Law School Case Brief
Weiss v. Smulders - 313 Conn. 227, 96 A.3d 1175 (2014)
The parol evidence rule does not of itself, therefore, forbid the presentation of parol evidence, that is, evidence outside the four corners of the contract concerning matters governed by an integrated contract, but forbids only the use of such evidence to vary or contradict the terms of such a contract. Parol evidence offered solely to vary or contradict the written terms of an integrated contract is, therefore, legally irrelevant. When offered for that purpose, it is inadmissible not because it is parol evidence, but because it is irrelevant. By implication, such evidence may still be admissible if relevant to prove inter alia a collateral oral agreement which does not vary the terms of the writing. The proof of integrated agreement does not bar proof of collateral oral agreement that does not vary terms of writing. A binding completely integrated agreement discharges prior agreements to the extent that they are within its scope.
Plaintiffs Randall Weiss and his company, Gourmet and Speciality Food Works, LLC (GSFW),sought to recover damages from defendants, Michael Smulders and his company Garden of Light Natural Food Markets, Inc. (GOL). for, inter alia, breach of an oral contract regarding the formation of a joint venture between the two companies, and promissory estoppel for failing to form the joint venture. Defendants filed counterclaims asserting, inter alia, that Plaintiffs had breached the parties' distribution agreement by failing to pay for goods purchased. Following a trial, the superior court held that Plaintiffs were entitled to recover on their promissory estoppel claim against Smulders regarding promises of a merger because Plaintiffs proved theat they had abandoned their olive oil business, spent hundreds of hours on marketing and research, and worked to improve and grow both parties' businesses based upon Smulders' promise to eventually merge the companies. The superior court also found, with respect to Defendants' breach of contract counterclaim, that Defendants had met their burden of establishing that Plaintiffs had breached the distribution agreement by failing to compensate GOL for products purchased for distribution. Subsequently, upon the parties' post-trial motions, the superior court reversed its decision to allow the introduction of additional evidence on damages, and denied Plaintiffs' motion for reconsideration. Both parties sought further appellate review.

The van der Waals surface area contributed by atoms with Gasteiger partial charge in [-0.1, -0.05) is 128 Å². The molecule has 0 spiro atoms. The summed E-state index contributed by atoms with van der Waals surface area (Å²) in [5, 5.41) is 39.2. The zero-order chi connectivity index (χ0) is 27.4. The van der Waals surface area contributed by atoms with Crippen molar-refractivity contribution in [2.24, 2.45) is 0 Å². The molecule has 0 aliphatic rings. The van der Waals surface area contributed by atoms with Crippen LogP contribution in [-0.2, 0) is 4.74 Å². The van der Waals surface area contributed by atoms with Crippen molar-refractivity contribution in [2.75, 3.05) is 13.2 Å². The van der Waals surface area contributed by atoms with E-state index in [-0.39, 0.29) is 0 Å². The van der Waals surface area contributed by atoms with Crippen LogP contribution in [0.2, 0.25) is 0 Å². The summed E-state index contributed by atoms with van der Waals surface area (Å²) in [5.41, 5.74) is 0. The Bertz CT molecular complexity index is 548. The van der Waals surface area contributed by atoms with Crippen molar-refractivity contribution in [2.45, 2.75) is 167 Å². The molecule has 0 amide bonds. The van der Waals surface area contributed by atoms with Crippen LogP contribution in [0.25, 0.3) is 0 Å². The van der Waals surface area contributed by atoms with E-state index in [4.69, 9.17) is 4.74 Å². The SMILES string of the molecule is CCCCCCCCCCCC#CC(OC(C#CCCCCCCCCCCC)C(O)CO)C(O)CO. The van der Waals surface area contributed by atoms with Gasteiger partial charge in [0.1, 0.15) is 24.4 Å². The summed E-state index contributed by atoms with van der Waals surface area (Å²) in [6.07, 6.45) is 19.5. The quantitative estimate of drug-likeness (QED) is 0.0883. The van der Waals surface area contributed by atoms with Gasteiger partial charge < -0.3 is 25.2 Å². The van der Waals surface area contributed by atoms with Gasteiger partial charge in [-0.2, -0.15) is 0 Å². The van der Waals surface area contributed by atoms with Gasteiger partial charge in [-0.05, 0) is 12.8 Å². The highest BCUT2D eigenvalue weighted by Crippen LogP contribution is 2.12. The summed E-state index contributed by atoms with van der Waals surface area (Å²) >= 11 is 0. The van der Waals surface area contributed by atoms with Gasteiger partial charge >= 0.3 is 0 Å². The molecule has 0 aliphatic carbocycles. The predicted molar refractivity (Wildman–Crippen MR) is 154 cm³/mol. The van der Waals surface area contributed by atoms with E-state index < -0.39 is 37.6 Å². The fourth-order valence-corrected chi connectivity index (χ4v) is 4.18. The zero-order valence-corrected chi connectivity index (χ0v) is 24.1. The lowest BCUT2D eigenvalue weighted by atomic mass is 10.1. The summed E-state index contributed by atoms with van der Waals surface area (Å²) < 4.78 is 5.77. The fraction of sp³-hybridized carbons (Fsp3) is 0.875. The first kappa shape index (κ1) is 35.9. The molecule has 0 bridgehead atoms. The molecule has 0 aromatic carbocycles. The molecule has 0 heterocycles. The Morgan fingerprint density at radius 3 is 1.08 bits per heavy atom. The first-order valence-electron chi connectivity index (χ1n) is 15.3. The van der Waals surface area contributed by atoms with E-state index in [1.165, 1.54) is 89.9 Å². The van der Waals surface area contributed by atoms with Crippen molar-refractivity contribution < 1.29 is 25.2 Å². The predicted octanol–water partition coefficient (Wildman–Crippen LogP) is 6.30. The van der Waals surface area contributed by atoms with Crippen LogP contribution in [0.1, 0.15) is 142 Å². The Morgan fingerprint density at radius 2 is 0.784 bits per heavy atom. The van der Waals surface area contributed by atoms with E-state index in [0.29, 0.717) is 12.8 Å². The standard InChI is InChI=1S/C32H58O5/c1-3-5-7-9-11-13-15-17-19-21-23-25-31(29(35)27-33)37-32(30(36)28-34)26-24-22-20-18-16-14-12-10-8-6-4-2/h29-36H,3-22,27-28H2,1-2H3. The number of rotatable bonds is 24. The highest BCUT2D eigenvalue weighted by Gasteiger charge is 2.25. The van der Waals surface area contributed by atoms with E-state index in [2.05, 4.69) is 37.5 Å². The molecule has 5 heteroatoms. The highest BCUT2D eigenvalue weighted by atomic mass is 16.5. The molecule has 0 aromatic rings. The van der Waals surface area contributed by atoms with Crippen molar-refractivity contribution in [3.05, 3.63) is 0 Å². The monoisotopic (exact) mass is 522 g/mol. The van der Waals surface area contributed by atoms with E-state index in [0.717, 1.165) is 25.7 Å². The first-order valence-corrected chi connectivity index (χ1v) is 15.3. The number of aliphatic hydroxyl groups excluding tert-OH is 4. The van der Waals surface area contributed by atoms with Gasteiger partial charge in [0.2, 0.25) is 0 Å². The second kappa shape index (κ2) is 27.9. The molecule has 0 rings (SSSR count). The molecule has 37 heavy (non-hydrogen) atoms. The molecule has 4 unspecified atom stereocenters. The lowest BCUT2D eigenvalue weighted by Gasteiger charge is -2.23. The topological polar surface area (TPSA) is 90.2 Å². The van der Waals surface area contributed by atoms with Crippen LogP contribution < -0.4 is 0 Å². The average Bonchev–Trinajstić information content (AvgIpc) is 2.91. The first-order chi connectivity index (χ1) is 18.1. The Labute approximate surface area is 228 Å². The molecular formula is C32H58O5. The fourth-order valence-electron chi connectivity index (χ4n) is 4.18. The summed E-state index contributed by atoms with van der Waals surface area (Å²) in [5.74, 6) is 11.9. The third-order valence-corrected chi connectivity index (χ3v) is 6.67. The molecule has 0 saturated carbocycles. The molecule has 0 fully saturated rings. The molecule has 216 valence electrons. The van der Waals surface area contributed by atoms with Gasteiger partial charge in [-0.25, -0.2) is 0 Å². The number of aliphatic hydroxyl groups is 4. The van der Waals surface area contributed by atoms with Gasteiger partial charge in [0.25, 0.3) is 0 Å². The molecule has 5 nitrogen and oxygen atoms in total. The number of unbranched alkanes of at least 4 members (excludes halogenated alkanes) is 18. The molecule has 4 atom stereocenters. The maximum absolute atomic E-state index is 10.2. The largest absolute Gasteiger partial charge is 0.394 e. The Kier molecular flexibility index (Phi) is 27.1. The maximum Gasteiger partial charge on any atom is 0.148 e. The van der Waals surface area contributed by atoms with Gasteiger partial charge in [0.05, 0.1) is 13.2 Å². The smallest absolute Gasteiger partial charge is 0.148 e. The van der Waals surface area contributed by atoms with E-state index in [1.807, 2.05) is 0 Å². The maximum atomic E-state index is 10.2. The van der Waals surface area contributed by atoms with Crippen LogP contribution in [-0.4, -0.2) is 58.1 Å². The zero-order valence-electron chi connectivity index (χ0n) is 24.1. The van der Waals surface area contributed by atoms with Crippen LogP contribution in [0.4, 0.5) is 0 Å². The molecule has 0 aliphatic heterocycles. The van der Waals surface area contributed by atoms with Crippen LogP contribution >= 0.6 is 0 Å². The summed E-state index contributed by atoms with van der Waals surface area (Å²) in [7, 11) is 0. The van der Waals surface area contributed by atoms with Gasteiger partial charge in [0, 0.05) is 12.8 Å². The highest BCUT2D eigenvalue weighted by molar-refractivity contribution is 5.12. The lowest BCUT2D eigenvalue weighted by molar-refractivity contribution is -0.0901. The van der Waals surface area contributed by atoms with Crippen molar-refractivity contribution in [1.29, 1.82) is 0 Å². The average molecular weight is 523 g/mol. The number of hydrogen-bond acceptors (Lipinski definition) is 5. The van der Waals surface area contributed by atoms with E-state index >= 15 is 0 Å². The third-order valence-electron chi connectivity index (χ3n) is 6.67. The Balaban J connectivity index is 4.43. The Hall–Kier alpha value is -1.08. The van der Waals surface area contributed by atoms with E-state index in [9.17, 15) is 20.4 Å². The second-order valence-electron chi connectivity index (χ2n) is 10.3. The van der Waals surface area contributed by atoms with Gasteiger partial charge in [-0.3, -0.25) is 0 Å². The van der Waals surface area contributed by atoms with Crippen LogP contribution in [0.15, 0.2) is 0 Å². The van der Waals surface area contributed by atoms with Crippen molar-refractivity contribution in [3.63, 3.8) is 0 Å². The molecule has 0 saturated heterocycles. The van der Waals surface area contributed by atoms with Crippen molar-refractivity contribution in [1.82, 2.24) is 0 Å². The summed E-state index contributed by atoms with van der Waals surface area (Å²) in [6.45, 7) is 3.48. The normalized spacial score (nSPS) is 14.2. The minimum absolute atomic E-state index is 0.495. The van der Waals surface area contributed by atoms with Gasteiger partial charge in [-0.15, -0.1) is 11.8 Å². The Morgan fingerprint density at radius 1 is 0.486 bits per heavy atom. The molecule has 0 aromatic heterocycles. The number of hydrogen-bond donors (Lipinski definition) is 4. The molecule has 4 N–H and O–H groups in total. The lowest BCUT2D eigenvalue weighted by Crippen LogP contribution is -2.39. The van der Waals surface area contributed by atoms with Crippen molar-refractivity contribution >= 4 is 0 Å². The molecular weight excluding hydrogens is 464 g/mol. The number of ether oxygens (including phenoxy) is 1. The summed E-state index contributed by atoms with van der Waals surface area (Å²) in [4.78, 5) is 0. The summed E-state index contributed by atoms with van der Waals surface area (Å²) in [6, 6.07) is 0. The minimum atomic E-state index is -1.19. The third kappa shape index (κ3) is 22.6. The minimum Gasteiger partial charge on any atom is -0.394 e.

Did the trial court err in permitting the plaintiffs to recover on their promissory estoppel claim because it allowed plaintiffs to use parol evidence to contradict the parties' fully integrated distribution agreement?
In a breach of contract case wherein judgment was entered partially in favor of Plaintiffs, the court rejected Defendants' contention that the trial court improperly permitted Plaintiffs to recover on their promissory estoppel claim because it allowed Plaintiffs to use parol evidence to contradict the parties' fully integrated distribution agreement because the parol evidence did not vary or contradict the subject matter of the distribution agreement but rather was collateral to the subject matter of the distribution agreement. The court agreed that Plaintiffs failed to meet their burden as to damages because they did not produce evidence valuing a company that was substantially similar to what the company in dispute would have been to form a comparative basis on which to prove damages.
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